Literature and Society: Global Perspectives on Environmental Justice through Literature & Film
This interdisciplinary seminar in the environmental humanities explores imaginative and political responses to unequal access to resources and unequal exposure to risk during a time of widening economic disparity. To engage these concerns, we venture to India, Japan, the Caribbean, South Africa, Kenya, the U.S., India, Cambodia, and Bolivia. Issues we address include: the interface between climate justice and social justice; water security, deforestation, the commons, Indigenous movements, the environmentalism of the poor, the gendered and racial dimensions of environmental justice and more-than-human environmental justice.
Writing the Environment through Creative Nonfiction
This workshop will expose participants to some of the most dynamic, adventurous environmental nonfiction writers while also giving students the opportunity to develop their own voices as environmental writers. We'll be looking at the environmental essay, the memoir, opinion writing, and investigative journalism. In the process we'll discuss the imaginative strategies deployed by leading environmental writers and seek to adapt some of those strategies in our own writing. Readings will engage urgent concerns of our time, like climate change, extinction, race, gender and the environment, and relations between humans and other life forms.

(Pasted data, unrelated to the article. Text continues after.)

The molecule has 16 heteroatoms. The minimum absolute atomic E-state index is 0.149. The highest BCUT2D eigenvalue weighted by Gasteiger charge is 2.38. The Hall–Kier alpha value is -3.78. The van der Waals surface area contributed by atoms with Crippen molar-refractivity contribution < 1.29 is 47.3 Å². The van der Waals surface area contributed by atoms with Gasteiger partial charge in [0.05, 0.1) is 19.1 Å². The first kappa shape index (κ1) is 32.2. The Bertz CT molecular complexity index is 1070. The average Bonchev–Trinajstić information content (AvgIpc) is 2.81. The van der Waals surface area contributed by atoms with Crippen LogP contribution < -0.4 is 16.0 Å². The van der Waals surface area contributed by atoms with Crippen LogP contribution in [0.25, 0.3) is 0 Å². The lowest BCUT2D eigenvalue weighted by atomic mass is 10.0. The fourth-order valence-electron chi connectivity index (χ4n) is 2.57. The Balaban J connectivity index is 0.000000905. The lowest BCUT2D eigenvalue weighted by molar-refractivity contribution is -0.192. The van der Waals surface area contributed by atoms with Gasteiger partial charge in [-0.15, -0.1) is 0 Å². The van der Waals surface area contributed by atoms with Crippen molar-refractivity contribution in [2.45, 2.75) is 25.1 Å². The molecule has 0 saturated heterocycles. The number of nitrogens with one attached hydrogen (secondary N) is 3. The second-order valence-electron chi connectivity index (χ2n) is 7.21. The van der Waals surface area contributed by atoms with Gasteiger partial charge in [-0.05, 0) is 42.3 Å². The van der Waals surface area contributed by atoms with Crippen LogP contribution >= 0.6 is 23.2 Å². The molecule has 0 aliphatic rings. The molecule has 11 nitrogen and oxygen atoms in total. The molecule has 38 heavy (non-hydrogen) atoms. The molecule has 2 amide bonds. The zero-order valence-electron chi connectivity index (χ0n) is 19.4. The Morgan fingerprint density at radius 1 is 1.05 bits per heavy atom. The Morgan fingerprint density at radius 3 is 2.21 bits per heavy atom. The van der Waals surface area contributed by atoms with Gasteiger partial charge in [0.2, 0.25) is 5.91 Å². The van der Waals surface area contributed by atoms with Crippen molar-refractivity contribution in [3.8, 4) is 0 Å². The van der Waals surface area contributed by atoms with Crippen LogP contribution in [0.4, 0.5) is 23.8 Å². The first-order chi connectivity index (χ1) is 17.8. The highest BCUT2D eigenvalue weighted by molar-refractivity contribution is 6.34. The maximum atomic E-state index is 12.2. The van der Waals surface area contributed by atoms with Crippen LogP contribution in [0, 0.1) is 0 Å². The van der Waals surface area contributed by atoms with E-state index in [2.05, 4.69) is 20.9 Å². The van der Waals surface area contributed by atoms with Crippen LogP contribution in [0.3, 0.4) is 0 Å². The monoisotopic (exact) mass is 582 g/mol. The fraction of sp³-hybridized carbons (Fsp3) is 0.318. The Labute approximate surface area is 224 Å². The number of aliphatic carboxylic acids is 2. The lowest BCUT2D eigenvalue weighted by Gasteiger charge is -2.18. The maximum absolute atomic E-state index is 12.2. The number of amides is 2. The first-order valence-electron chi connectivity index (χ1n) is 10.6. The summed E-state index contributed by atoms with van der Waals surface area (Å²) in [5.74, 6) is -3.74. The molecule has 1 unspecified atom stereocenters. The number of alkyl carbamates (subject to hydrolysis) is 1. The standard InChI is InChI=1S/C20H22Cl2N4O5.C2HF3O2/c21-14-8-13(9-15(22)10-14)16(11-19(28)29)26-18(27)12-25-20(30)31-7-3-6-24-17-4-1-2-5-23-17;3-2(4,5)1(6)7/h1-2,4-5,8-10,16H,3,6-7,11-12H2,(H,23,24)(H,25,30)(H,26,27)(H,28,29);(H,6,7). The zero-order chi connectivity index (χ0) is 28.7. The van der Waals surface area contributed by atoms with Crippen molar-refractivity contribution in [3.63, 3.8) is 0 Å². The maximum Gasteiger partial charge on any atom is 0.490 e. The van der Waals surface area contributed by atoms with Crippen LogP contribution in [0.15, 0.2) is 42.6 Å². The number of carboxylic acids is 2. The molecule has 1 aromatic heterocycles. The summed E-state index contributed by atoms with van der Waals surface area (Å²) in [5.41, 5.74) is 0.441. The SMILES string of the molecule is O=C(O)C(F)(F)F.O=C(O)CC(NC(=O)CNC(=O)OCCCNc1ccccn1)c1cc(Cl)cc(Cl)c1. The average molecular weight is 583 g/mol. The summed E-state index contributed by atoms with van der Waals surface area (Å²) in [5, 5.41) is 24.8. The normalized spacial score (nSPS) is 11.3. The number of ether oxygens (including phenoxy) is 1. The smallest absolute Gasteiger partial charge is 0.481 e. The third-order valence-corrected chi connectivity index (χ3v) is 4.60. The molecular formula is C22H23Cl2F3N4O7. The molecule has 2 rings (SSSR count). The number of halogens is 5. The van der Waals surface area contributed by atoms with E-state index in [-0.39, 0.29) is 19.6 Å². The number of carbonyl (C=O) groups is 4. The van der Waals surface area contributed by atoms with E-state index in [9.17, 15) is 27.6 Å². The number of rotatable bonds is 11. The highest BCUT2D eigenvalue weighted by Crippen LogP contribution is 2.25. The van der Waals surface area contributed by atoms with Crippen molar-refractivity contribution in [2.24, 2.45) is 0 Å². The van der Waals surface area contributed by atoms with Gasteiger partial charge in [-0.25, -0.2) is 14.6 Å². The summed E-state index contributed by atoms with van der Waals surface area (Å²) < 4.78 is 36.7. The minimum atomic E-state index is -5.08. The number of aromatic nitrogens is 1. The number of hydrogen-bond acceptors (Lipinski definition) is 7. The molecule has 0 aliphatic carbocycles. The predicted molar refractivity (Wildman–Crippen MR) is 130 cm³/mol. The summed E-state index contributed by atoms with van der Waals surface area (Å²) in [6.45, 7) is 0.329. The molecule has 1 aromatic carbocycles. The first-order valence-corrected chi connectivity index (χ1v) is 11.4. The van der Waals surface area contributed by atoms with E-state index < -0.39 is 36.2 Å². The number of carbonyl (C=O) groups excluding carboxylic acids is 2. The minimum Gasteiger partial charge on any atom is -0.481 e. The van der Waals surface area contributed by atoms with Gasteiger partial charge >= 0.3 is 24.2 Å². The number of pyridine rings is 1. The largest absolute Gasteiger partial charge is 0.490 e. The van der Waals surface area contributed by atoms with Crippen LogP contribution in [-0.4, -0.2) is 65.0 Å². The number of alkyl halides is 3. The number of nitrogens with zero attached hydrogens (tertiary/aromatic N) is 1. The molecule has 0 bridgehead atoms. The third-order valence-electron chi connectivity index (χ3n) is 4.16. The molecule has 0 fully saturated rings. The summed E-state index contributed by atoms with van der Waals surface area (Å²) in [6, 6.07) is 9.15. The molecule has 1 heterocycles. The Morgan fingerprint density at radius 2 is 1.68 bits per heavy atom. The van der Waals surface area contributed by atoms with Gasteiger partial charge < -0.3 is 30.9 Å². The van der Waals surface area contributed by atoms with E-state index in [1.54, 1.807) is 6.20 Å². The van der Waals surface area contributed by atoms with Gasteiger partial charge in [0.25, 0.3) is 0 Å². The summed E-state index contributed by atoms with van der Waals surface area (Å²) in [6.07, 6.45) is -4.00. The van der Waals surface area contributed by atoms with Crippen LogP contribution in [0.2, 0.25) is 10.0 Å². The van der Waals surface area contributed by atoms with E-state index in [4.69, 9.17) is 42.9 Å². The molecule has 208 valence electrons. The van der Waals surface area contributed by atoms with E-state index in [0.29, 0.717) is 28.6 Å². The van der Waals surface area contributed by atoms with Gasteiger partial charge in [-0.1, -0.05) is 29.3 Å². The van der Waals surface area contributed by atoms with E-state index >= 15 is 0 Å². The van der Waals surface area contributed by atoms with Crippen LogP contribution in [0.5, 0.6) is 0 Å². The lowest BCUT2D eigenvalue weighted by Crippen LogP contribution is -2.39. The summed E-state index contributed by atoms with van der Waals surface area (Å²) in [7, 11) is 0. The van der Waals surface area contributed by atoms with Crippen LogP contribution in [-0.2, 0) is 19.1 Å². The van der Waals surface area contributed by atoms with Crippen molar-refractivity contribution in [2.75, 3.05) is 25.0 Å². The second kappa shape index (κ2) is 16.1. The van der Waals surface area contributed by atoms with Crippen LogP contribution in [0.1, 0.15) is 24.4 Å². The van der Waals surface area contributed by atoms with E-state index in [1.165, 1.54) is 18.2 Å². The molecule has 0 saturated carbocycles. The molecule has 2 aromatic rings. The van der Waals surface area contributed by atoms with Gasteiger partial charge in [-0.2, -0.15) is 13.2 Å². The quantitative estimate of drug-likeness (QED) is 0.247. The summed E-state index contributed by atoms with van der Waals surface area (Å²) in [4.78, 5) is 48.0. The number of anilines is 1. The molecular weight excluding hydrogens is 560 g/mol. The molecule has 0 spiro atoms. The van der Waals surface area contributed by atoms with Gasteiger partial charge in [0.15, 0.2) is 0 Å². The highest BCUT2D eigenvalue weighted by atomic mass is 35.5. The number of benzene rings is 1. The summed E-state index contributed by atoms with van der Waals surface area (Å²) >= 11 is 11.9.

Empire of the Ark: The Animal Question in Film, Photography and Popular Culture
This course explores the fascination with animals in film, photography and popular culture, engaging critical issues in animal and environmental studies. In the context of global crises of climate change and mass displacement, course themes include the invention of wilderness, national parks, zoos and the prison system; the cult of the pet; vampires, werewolves and liminal creatures; animal communication, emotions and rights; queering nature; race and strategies for environmental justice. How can rethinking animals help us rethink what it means to be human? How can we transform our relations with other species and the planet itself?
Pleasure, Power and Profit: Race and Sexualities in a Global Era